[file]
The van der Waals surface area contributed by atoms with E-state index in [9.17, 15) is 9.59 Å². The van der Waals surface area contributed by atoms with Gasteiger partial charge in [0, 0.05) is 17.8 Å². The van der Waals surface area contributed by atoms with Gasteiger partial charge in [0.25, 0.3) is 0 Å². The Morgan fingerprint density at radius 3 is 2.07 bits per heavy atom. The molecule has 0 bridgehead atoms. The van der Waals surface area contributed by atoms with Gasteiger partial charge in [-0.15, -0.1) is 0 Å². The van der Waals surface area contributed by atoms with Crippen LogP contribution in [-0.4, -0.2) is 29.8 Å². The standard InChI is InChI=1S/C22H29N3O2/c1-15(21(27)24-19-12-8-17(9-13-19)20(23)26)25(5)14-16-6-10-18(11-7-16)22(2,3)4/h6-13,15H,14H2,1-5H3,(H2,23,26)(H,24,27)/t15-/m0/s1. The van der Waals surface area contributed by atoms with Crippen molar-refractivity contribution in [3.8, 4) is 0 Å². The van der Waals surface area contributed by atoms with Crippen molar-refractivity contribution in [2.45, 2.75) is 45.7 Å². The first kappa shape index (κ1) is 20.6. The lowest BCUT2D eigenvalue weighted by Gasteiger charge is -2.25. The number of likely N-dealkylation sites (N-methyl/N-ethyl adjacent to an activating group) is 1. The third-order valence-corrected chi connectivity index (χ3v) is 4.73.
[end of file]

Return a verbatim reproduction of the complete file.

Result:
The van der Waals surface area contributed by atoms with E-state index in [9.17, 15) is 9.59 Å². The van der Waals surface area contributed by atoms with Gasteiger partial charge in [0, 0.05) is 17.8 Å². The van der Waals surface area contributed by atoms with Gasteiger partial charge in [0.25, 0.3) is 0 Å². The Morgan fingerprint density at radius 3 is 2.07 bits per heavy atom. The molecule has 0 bridgehead atoms. The van der Waals surface area contributed by atoms with Gasteiger partial charge in [-0.15, -0.1) is 0 Å². The van der Waals surface area contributed by atoms with Crippen LogP contribution in [-0.4, -0.2) is 29.8 Å². The standard InChI is InChI=1S/C22H29N3O2/c1-15(21(27)24-19-12-8-17(9-13-19)20(23)26)25(5)14-16-6-10-18(11-7-16)22(2,3)4/h6-13,15H,14H2,1-5H3,(H2,23,26)(H,24,27)/t15-/m0/s1. The van der Waals surface area contributed by atoms with Crippen molar-refractivity contribution in [3.8, 4) is 0 Å². The van der Waals surface area contributed by atoms with Crippen molar-refractivity contribution in [2.45, 2.75) is 45.7 Å². The first kappa shape index (κ1) is 20.6. The lowest BCUT2D eigenvalue weighted by Gasteiger charge is -2.25. The number of likely N-dealkylation sites (N-methyl/N-ethyl adjacent to an activating group) is 1. The third-order valence-corrected chi connectivity index (χ3v) is 4.73.